William (76), also known as Liam, was "very resourceful". According to the tribute from the Nealon and Monaghan families, he was "an excellent all-rounder handyman, whether it be carpentry, plumbing, painting and many DIY tasks. Liam enjoyed working with his hands and preferred to keep himself occupied at all times".
He was "a perfectionist but in a good way, a great eye for detail and believed in "doing a good job to make it last a long time".
In their wider community, the McCarthy brothers were regarded as having done well for themselves. They managed to buy their own home on one of the first private housing estates to be built in Bluebell, across the canal from Inchicore, in south Dublin.
Liam seems to have been more outgoing. Friends who paid tribute said he loved playing football in his youth and visiting vintage car shows when the opportunity arose. He will be "remembered for his gentleness, laid back style, never had a bad word to say about anyone, loved his Guinness" and watching TG4.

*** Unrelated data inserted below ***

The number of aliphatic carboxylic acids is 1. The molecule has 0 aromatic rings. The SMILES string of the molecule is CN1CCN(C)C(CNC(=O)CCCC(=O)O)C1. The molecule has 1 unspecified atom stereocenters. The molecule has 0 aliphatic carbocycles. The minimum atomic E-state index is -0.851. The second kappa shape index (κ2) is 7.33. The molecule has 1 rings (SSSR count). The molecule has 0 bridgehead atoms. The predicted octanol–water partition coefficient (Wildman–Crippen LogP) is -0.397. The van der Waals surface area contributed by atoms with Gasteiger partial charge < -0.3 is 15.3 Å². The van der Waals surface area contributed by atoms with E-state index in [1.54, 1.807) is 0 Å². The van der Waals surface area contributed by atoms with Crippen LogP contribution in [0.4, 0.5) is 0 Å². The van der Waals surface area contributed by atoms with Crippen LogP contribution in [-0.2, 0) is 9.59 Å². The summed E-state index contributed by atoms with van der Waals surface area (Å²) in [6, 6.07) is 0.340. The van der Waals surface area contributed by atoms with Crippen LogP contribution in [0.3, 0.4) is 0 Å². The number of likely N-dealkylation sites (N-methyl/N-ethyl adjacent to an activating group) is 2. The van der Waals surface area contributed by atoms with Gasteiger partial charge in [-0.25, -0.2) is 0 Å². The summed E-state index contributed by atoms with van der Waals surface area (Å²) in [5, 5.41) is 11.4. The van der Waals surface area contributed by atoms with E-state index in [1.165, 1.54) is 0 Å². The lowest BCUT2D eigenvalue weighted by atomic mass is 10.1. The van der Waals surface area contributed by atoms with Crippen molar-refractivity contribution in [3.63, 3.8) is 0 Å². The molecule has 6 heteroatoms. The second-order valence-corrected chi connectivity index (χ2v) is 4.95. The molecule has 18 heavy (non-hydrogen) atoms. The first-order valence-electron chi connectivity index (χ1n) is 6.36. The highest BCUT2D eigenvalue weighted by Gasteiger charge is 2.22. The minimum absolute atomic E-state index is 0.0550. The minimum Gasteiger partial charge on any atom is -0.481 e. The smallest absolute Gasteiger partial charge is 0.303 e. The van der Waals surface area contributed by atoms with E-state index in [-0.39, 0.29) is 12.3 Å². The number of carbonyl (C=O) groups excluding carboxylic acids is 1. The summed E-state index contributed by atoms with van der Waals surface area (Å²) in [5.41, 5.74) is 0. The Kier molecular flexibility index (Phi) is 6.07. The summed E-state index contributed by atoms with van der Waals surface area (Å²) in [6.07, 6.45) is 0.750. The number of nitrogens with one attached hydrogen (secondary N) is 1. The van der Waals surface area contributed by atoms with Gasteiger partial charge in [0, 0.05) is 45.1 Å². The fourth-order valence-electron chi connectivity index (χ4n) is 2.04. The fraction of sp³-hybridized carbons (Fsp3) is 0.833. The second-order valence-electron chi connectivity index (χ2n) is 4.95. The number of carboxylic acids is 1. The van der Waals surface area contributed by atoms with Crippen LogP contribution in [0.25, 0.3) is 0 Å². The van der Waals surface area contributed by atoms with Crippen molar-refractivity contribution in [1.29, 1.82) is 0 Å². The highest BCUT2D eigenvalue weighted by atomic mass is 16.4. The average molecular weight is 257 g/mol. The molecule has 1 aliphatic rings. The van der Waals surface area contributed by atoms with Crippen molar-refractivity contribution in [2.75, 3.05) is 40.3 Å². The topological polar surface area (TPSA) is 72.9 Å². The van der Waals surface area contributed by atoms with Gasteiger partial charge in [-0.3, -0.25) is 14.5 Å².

Daniel also "loved watching TV, had a "great interest in history" and "loved to go into great details in a conversation in a quest to find out more", according to the tribute to the brothers. But he "chose a different route" to Liam.
He "preferred to stay at home" and was happy there watching football on television and "kept very much to himself". He liked to take "a leisurely cycle to pass his time and take in the world around him with great interest and curiosity. In this way, he chose to have limited contact with the wider deaf community".
"Both were always delighted to be returning to their native hometown each year in Dingle along with their sister Angela and would spend up to a month there at a time in the summer and Christmas time," the tribute said.
This year was no different.
Seamus Cosai Fitzgerald, the Fine Gael councillor, saw them out and about last month. He saw one of them helping his brother, Eamon, to pick stones off a piece of land that was being reclaimed.
That was three weeks ago, he said.
Gardai are now piecing together what happened in the short intervening period between the brothers' return from Kerry and the tragic discovery of their bodies at their home in Dublin last week. Post mortems have concluded that they died of natural causes. The findings will be included in a report for the Dublin City Coroner who is expected to hold an inquest into their deaths.